November 1961 Popular Electronics
[Table of Contents]
People old and young enjoy waxing nostalgic about and learning some of the history of early electronics. Popular
Electronics was published from October 1954 through April 1985. All copyrights are hereby acknowledged. See all articles from
is a pretty funny story that, although it is fictional, it could
easily have really happened. I'm not much of a party-goer, but based
on what little experience I've had at social functions and the stereotypical
behavior often portrayed in movies, the author's scenario likely
actually did occur. Maybe he exaggerates just a bit, though. The
follow-up situation would be a great gag to play on someone if you
ever get the chance. It probably would not be hard to get people
to fall for it.
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How to Talk to Non-Hams
By Fred Ebel, W9PXA
happened during one of those awkward conversational vacuums abhorred
by party hosts. My host, an up-and-coming insurance man, suddenly
turned to me and said, "I understand you're a radio ham."
I produced one of those it's-really-nothing type of smiles.
But secretly I was flattered. All eyes were on me, including those
of three beautiful young ladies. And then came the question that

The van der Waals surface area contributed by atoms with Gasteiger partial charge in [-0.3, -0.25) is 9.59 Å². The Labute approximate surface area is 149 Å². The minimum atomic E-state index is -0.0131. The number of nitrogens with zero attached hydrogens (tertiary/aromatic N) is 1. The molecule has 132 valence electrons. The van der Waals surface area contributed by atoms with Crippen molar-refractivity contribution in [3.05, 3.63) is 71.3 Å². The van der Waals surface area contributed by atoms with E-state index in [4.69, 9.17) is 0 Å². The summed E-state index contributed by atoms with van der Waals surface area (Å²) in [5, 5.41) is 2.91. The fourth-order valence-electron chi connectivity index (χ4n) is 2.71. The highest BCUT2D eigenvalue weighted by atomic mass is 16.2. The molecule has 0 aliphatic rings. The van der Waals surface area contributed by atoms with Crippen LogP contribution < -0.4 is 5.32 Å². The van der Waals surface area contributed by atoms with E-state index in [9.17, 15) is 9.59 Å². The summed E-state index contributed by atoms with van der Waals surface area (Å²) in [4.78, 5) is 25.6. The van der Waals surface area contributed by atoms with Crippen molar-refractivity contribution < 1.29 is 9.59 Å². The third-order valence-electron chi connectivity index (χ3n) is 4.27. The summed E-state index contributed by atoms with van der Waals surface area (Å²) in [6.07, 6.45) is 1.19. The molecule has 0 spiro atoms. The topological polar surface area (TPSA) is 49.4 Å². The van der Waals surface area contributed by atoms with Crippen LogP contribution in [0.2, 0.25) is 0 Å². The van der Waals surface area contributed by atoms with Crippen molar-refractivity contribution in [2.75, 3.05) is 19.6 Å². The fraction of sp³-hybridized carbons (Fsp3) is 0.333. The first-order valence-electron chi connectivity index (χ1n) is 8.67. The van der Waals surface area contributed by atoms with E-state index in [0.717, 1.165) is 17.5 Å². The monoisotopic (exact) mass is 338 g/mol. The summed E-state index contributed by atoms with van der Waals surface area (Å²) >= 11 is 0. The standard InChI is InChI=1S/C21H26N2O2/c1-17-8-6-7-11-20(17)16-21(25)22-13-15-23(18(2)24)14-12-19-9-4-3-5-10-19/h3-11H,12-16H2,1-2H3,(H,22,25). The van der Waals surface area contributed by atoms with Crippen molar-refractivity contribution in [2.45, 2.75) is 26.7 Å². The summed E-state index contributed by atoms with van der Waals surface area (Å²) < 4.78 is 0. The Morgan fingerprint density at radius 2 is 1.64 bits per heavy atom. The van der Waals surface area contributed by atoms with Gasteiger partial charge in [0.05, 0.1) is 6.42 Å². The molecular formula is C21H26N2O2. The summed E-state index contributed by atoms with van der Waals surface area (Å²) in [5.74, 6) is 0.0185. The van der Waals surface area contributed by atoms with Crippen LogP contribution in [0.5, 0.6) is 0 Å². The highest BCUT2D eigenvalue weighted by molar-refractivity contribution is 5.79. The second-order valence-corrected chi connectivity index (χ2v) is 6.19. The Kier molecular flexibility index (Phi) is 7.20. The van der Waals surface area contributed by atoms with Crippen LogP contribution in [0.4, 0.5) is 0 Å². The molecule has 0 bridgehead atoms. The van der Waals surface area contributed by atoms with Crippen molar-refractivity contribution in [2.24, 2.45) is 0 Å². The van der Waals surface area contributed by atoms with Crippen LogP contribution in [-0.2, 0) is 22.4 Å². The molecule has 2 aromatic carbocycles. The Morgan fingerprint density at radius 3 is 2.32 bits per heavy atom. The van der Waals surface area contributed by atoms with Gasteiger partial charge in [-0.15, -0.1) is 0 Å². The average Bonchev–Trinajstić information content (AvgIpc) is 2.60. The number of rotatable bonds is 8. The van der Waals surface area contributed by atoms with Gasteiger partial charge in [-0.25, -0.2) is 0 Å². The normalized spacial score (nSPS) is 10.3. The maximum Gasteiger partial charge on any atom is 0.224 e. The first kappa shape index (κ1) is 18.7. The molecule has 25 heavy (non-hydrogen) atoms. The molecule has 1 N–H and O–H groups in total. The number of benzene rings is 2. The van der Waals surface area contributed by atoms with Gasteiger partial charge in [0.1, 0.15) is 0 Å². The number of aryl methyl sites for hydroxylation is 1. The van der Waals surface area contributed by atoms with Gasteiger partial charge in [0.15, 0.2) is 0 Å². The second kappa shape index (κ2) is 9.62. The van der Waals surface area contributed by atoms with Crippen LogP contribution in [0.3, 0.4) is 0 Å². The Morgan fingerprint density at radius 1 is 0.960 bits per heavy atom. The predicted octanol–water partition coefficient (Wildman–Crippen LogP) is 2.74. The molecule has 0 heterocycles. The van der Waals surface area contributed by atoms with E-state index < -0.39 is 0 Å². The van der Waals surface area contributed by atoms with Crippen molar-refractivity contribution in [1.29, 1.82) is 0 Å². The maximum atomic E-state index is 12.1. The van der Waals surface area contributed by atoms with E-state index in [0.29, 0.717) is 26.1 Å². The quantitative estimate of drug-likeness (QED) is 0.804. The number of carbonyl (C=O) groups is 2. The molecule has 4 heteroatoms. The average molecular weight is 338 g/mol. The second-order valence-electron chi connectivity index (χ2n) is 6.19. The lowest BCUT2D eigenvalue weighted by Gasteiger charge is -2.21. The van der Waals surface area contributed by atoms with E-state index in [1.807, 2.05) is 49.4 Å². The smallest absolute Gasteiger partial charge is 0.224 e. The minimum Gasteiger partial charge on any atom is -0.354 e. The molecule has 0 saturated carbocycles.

must come to all hams at one time or another.
"What do hams
My interrogator was a platinum blonde.
When our eyes met, it was like an a.f.c. locking circuit. We
"Well," I began, "take that QSO - that means
talk - I had with a ham in India the other day. He--"
know, I know!" broke in a bearded chap who had just recited some
weird poetry while tapping a bongo rhythm on his knees. "This fellow
had just been bitten by a king cobra. Your message made it possible
to fly in antitoxin in the nick of time."
"No, this ham
lives in the Himalayan country-"
The blonde squealed. "The
home of the man-eating tiger. The tiger had attacked a native and
was roaming the village for its next victim. The ham wanted you
to send in professional hunters."
I winced. "No, no, no!
This ham was just" an ordinary postal clerk. He gave me an S9 report
and said my modulation was tremendous."
I had delivered
this information with considerable heat. But all I saw were blank
expressions. Perhaps they didn't understand. I cleared my throat.
"You see, this ham was on the other side of the world, yet he gave
me that wonderful S9 report. It meant I was really barreling in."
Another of those vacuums resulted.
My host smiled
through clenched teeth. His words would have made good battery acid.